Understanding the Retail Planogram
Planograms are retail industry-specific visual diagrams that act as both maps and action plans, usually created by a retailer’s visual merchandising team. (You might also see them referred to as schematics, or POGs.) They’re critical resources for communicating a merchandiser’s vision to the store managers and retail installer teams tasked with bringing it to life on the sales floor. In our time in the industry, we have from time to time been brought in to do a fixer job on installations that’ve been botched by a previous team; and of those botched, almost all that didn’t come down to simple, lazy corner-cutting boil down to improper reading of the planogram. That’s why it’s so important to us that all of our Sky Certified Installers pass training on how to read them properly.
How Planograms are Created
Not all planograms are the same. Large retailers typically hire visual merchandising specialist teams to research the best ways to promote product sales and ensure consistency through in-store positioning of products, decor, and displays—they may even have a full-time planogrammer! Retailers of this size usually opt for enterprise software specifically for creating planograms, so they look a bit more standardized from retailer to retailer. Smaller retailers may have to forego the specialized software (it is expensive) and create their own planogram templates, so the look and structure of these can vary more widely.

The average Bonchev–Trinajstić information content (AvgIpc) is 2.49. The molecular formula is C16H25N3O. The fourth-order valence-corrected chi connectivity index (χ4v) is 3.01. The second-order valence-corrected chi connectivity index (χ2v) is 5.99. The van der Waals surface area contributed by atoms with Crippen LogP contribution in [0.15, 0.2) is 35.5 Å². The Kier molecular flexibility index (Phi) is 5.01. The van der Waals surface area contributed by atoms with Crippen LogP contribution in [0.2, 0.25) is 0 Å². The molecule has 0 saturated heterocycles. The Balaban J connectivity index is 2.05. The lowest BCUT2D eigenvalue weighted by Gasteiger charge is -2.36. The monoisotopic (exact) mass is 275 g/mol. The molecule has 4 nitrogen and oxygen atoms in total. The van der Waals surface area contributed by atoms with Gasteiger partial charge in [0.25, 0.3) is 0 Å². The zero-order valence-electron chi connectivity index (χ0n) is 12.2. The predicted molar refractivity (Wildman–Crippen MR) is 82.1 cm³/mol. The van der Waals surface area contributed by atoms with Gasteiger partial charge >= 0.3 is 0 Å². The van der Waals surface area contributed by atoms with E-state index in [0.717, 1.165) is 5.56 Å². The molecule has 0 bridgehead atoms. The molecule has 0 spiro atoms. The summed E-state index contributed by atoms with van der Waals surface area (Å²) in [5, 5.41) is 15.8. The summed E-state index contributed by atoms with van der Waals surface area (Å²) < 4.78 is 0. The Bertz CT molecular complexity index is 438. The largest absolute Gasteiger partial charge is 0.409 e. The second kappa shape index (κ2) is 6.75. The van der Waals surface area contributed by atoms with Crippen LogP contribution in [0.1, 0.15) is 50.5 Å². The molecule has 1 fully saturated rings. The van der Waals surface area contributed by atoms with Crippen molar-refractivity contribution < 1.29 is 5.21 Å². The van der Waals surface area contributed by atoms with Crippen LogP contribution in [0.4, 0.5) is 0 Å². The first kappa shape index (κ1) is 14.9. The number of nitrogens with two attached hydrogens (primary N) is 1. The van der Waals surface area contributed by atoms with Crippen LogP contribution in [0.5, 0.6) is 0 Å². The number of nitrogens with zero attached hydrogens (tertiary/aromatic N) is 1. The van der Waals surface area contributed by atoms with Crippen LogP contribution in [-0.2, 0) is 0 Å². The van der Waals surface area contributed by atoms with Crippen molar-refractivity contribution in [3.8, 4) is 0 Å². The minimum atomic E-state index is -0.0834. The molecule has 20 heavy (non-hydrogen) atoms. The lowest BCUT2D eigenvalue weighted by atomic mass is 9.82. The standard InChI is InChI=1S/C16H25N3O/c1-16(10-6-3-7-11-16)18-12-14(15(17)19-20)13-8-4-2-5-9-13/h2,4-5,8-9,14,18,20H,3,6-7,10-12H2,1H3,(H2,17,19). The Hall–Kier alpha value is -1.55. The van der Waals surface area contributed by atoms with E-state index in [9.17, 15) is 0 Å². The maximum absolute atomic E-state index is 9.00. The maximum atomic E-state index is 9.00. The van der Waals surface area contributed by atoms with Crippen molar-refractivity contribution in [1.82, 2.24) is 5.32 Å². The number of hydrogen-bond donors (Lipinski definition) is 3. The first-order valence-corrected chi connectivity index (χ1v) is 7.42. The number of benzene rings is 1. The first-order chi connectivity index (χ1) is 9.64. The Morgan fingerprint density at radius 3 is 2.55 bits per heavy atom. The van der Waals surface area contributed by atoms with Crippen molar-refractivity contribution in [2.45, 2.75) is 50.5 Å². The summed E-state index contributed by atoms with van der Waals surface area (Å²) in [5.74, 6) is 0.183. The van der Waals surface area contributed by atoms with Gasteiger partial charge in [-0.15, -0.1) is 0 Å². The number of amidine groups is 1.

Why You Want to Follow the Planogram to a “T”
Because we use the planogram to place retail design elements like decor, graphics, and signage, you could be forgiven for thinking the planogram comes straight from a retail designer, or that the reason for precision is just to make sure the store looks as good as the design. In fact, while retail designers play a huge role in designing the elements and creating the vision that pulls them all together, visual merchandising professionals play a huge role in making the plan customer behavior and sales-based.
Merchandisers study customer behavior in-store to predict the most heavily-trafficked areas, where people stop, how they proceed through the store, and where they look the longest. They use this data s to decide how to place the store’s merchandise strategically to reach the most customers and promote more sales, while creating a supportive experience for the customer as well. If you don’t follow the planogram to the letter, you’re not just making an aesthetic faux pas—you might be undercutting sales on the retail floor!
And that’s something we never want to get lost in translation.
To find out more about our training process for planograms, or anything else, contact us here.